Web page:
Swedish professor and guitar creator Olaf Diegel admits his axes would have Jimi Hendrix rolling in his grave.
But then Jimi never played one.
“A lot of musicians, in one way they’re modern and forward thinking but at the same time, they’re very conservative,” said Professor Diegel, who is attending an international conference on design at Geelong’s Deakin University.
“So often when they see something new like this, they’re slightly suspicious when they first see it, but then they try it and they realise it plays good, it sounds good and it looks incredible.”
Professor Diegel, the head of product development at Lund University in Sweden, makes electric guitars using a 3D printer.
His intricate designs – from a telecaster with inlaid rotating cogs and pistons to an Americana guitar with a New York skyline nestled in the body – are made with a level of precision, strength and consistency which would be beyond the dreams of traditional guitar makers.
The guitar bodies are designed on a computer and come to life as layer upon layer of nylon is precisely printed.
The balance and customisation of the guitars can be individually tailored with minute detail.
While the guitar itself led the musical revolution, this process of 3D printing is leading the revolution of manufacturing.
“When you design almost anything, you design in a virtual world – you design in computer-aided design software – which means you can design anything, even stuff that has in the past been impossible to make,” Professor Diegel said.
“That was often a problem because designers would design stuff that was completely impossible to make but now suddenly you give them these toys where it’s no longer impossible to make, so if they can envision it, get it in the computer, they can make it.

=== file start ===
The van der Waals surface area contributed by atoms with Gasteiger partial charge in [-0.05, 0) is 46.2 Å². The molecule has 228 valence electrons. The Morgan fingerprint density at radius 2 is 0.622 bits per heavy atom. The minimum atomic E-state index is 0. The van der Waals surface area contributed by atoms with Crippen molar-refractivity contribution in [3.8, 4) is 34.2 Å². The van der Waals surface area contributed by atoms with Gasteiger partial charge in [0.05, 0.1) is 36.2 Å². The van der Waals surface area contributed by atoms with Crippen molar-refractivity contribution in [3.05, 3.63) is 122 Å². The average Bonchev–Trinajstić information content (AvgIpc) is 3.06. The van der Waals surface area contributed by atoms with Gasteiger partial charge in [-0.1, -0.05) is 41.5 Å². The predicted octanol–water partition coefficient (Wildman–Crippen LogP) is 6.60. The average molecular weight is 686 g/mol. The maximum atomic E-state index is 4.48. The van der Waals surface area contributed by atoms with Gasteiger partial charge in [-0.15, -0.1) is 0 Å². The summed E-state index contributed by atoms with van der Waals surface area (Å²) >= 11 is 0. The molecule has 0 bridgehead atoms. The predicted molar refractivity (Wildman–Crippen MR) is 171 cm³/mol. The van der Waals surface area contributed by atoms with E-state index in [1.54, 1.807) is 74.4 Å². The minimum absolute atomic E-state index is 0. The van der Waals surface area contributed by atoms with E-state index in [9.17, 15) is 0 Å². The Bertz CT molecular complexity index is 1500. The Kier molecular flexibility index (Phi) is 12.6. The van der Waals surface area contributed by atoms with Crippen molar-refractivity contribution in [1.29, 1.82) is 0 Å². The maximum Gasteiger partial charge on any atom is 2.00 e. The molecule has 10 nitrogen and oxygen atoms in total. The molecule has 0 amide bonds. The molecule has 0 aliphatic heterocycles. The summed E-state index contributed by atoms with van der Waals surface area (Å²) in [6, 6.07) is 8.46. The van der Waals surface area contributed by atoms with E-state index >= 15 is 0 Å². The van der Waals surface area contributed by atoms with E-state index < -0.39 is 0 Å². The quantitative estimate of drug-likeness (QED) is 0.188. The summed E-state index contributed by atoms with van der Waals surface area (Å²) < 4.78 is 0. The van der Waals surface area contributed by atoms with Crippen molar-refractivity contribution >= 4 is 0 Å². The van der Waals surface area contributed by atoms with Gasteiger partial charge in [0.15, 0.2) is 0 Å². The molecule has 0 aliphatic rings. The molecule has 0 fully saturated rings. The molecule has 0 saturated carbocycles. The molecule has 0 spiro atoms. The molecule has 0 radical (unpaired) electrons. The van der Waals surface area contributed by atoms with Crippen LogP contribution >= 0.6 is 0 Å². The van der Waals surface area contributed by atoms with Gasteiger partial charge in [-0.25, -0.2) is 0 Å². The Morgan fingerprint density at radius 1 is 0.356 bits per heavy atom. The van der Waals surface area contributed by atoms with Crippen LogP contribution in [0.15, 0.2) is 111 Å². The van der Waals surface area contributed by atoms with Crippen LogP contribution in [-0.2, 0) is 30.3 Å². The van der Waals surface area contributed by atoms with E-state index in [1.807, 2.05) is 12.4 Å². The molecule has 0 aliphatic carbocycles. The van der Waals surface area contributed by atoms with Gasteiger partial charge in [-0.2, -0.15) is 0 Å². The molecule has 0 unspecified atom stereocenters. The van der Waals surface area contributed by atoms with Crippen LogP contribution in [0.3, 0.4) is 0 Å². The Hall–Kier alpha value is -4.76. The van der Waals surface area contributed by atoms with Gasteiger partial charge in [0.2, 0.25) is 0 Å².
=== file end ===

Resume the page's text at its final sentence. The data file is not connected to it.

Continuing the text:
“Now they have got to re-earn how to design for these technologies to really take advantage of them.
Striking a chord between science and design
The fusion of artistic design and engineering has been highlighted at an international conference at Deakin University.
About 70 researchers and experts in the fields of design, technology, engineering and education took part in the conference, looking at the possibilities of integrating design and science.
“Automotive, aerospace industries, they are all using these technologies in a very serious way to improve their products,” Deakin’s Professor Ian Gibson said.
No longer can engineers expect to focus on the science of an application, without considering the design outcomes.Professor Guy Littlefair, Deakin University
“Technology plays a significant part in lots of products that we use in our everyday lives [but] we really need to understand that the technology itself has to develop and has to be suitable for its purpose.”
Deakin’s head of school of engineering, Professor Guy Littlefair, said design needed to be a major consideration in the future of all technology solutions.
“No longer can engineers expect to focus on the science of an application, without considering the design outcomes,” Professor Littlefair said.
“Consumers are increasingly demanding high-tech and personalised design solutions to products and unless researchers understand the look, feel and functionality of an application or product, the concept will remain words or maths on paper.
“Similarly, designers can no longer focus only on aesthetics, ergonomics or form, but must consider the purpose of their product and ensure it includes smart functionality and the necessary technology to meet these demands – whether that be within industry, or the community.”